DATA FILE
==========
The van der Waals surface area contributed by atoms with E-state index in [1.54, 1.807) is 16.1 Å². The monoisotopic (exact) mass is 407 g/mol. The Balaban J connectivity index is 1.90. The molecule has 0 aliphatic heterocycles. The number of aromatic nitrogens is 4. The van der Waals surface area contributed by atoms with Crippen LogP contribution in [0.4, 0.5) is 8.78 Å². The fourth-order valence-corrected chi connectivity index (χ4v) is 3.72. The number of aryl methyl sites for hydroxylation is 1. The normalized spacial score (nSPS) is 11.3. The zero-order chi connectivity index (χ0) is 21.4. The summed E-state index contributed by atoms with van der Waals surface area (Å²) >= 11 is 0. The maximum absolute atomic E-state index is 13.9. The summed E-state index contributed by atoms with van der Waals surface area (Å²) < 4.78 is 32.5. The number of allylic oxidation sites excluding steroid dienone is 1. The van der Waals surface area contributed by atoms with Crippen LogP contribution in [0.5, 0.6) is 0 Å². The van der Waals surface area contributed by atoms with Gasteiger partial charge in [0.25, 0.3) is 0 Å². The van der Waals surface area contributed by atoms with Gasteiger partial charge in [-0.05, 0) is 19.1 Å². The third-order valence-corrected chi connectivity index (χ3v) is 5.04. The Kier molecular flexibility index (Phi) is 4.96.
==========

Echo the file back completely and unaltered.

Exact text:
The van der Waals surface area contributed by atoms with E-state index in [1.54, 1.807) is 16.1 Å². The monoisotopic (exact) mass is 407 g/mol. The Balaban J connectivity index is 1.90. The molecule has 0 aliphatic heterocycles. The number of aromatic nitrogens is 4. The van der Waals surface area contributed by atoms with Crippen LogP contribution in [0.4, 0.5) is 8.78 Å². The fourth-order valence-corrected chi connectivity index (χ4v) is 3.72. The number of aryl methyl sites for hydroxylation is 1. The normalized spacial score (nSPS) is 11.3. The zero-order chi connectivity index (χ0) is 21.4. The summed E-state index contributed by atoms with van der Waals surface area (Å²) >= 11 is 0. The maximum absolute atomic E-state index is 13.9. The summed E-state index contributed by atoms with van der Waals surface area (Å²) < 4.78 is 32.5. The number of allylic oxidation sites excluding steroid dienone is 1. The van der Waals surface area contributed by atoms with Crippen LogP contribution in [0.5, 0.6) is 0 Å². The van der Waals surface area contributed by atoms with Gasteiger partial charge in [0.25, 0.3) is 0 Å². The van der Waals surface area contributed by atoms with Gasteiger partial charge in [-0.05, 0) is 19.1 Å². The third-order valence-corrected chi connectivity index (χ3v) is 5.04. The Kier molecular flexibility index (Phi) is 4.96.